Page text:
Do a ‘Beginner’s Mind’ Activity

Do a ‘Beginner’s Mind’ Activity

Today’s tip for building mindfulness is – do a beginner’s mind activity!

Consider this scenario: you’ve just landed from Mars. You have never seen or done any of the usual daily Earth-based activities. How do you approach doing routine daily tasks? Probably with curiosity, interest, and exploration.

This is a basic concept of mindfulness. It means seeing everything with fresh eyes. We are able to see things as they’re happening right in the moment. In the process, we leave behind all of the information we layer over our experiences.

Wondering how you can activate the beginner’s mind activity for yourself and your child this week? Listen in with Dr. Jen as she shares some practical ways to give it a try!

Become a better listener

Become a better listener

Today Dr. Jen talks about one of the most foundational principles of mindful parenting.

That is: become a better listener for your child.

Most of us divide our attention every day between different tasks. Becoming a good listener for your child can have a powerful impact on their well-being and help them learn how to be mindful themselves.

Dr. Jen discusses some approaches to use in becoming a better listener, such as having important conversations with your child in an environment where you’re not distracted.

Watch the video below for more!

Discipline and our Emotions

Discipline and our Emotions

Today’s tip for parenting from a mindful perspective is… try not to allow your emotional state to dictate the consequences or discipline that you give your children.

Feelings like anger and frustration are very normal parenting feelings. Kids respond better when they can predict what will happen when they behave in certain ways. This makes it important not to parent from a place of anger or frustration.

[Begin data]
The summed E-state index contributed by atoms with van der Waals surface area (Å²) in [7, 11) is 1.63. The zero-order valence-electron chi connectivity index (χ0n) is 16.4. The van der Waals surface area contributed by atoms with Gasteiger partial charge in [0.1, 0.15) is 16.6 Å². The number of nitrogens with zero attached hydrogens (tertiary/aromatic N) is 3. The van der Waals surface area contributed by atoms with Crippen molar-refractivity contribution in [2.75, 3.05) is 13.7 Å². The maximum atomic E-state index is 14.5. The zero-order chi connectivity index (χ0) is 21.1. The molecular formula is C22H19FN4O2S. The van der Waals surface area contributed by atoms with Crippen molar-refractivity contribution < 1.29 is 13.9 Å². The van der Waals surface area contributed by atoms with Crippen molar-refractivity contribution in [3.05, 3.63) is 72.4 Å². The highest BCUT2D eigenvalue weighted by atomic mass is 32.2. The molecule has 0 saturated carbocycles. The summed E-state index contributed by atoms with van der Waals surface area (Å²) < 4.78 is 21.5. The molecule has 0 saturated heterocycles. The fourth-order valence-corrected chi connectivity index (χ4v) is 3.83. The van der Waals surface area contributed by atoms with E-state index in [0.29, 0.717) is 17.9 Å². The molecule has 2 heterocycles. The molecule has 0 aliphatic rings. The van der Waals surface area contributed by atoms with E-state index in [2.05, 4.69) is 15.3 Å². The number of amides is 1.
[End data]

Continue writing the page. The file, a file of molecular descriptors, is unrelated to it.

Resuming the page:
To help you achieve this, put a space between your emotional reaction to your child and the discipline that you’re giving them for a behaviour. That might look like walking away for a few minutes and taking a deep breath.

Learn more with Dr. Jen in today’s video tip!

Today, Accept ‘What Is’

Today, Accept ‘What Is’

Rather than wishing things were different, accepting ‘what is’ can help to boost your child’s happiness and contentment.

It is so important to help your children set realistic expectations of what they can achieve. This makes it easier for your child to be mindful of their capacity, thoughts, and feelings.

Let your child know that they can accept ‘what is’ and still work towards positive change. Dr. Jen explains more in the video below.

Contest: Join the Mindfulness conversation on Instagram

Contest: Join the Mindfulness conversation on Instagram

We want to hear your stories about Mindfulness this February!

Head on over to our new Instagram account (@umbrellapjct) for a chance to WIN this month!

Simply comment on any of our posts using the hashtag #Mindfulness. Share with us how you are practicing mindfulness this month at home or at school.

Comment using the hashtag any time before 12pm on February 28th 2019 to be entered into the contest.

We will randomly select three winners to receive a book by Toronto-based author Sarah Kraftchuk. Her books, like Love to be me!, encourage the world to become a kinder place by beginning with self-kindness.

Learn more about her Love To Be Books series, exploring mindfulness, compassion and kindness, here: https://www.sarahkraftchuk.com/books

Let Your Child Teach You

Let Your Child Teach You

Any parent who has tried to get from point A to point B quickly with a young child knows – children are naturally very mindful!

Kids often want to stop and examine every little point of interest along the way. In these moments, your child is absolutely absorbed in the present moment. We can learn a lot from this perspective.

It reminds us to pause and be curious again about the cool little things happening all around us! Listen in with Dr. Jen to learn more.